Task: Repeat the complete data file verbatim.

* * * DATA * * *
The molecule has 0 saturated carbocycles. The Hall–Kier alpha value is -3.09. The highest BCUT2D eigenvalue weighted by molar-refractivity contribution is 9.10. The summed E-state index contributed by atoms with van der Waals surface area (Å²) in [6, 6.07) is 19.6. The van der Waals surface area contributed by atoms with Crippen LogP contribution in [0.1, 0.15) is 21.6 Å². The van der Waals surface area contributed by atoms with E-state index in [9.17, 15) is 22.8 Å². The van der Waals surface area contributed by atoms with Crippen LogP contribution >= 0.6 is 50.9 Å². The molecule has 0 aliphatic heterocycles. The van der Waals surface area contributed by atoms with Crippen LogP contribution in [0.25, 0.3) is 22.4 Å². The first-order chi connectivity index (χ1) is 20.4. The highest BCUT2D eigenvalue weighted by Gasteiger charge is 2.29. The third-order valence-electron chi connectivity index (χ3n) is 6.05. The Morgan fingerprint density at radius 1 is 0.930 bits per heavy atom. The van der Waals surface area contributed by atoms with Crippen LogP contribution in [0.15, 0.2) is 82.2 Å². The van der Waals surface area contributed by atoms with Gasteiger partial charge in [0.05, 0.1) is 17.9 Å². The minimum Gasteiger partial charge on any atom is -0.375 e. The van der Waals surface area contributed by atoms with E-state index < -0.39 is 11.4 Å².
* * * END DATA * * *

The molecule has 0 saturated carbocycles. The Hall–Kier alpha value is -3.09. The highest BCUT2D eigenvalue weighted by molar-refractivity contribution is 9.10. The summed E-state index contributed by atoms with van der Waals surface area (Å²) in [6, 6.07) is 19.6. The van der Waals surface area contributed by atoms with Crippen LogP contribution in [0.1, 0.15) is 21.6 Å². The van der Waals surface area contributed by atoms with E-state index in [9.17, 15) is 22.8 Å². The van der Waals surface area contributed by atoms with Crippen LogP contribution >= 0.6 is 50.9 Å². The molecule has 0 aliphatic heterocycles. The van der Waals surface area contributed by atoms with Crippen LogP contribution in [0.25, 0.3) is 22.4 Å². The first-order chi connectivity index (χ1) is 20.4. The highest BCUT2D eigenvalue weighted by Gasteiger charge is 2.29. The third-order valence-electron chi connectivity index (χ3n) is 6.05. The Morgan fingerprint density at radius 1 is 0.930 bits per heavy atom. The van der Waals surface area contributed by atoms with Crippen LogP contribution in [0.15, 0.2) is 82.2 Å². The van der Waals surface area contributed by atoms with Gasteiger partial charge in [0.05, 0.1) is 17.9 Å². The minimum Gasteiger partial charge on any atom is -0.375 e. The van der Waals surface area contributed by atoms with E-state index < -0.39 is 11.4 Å².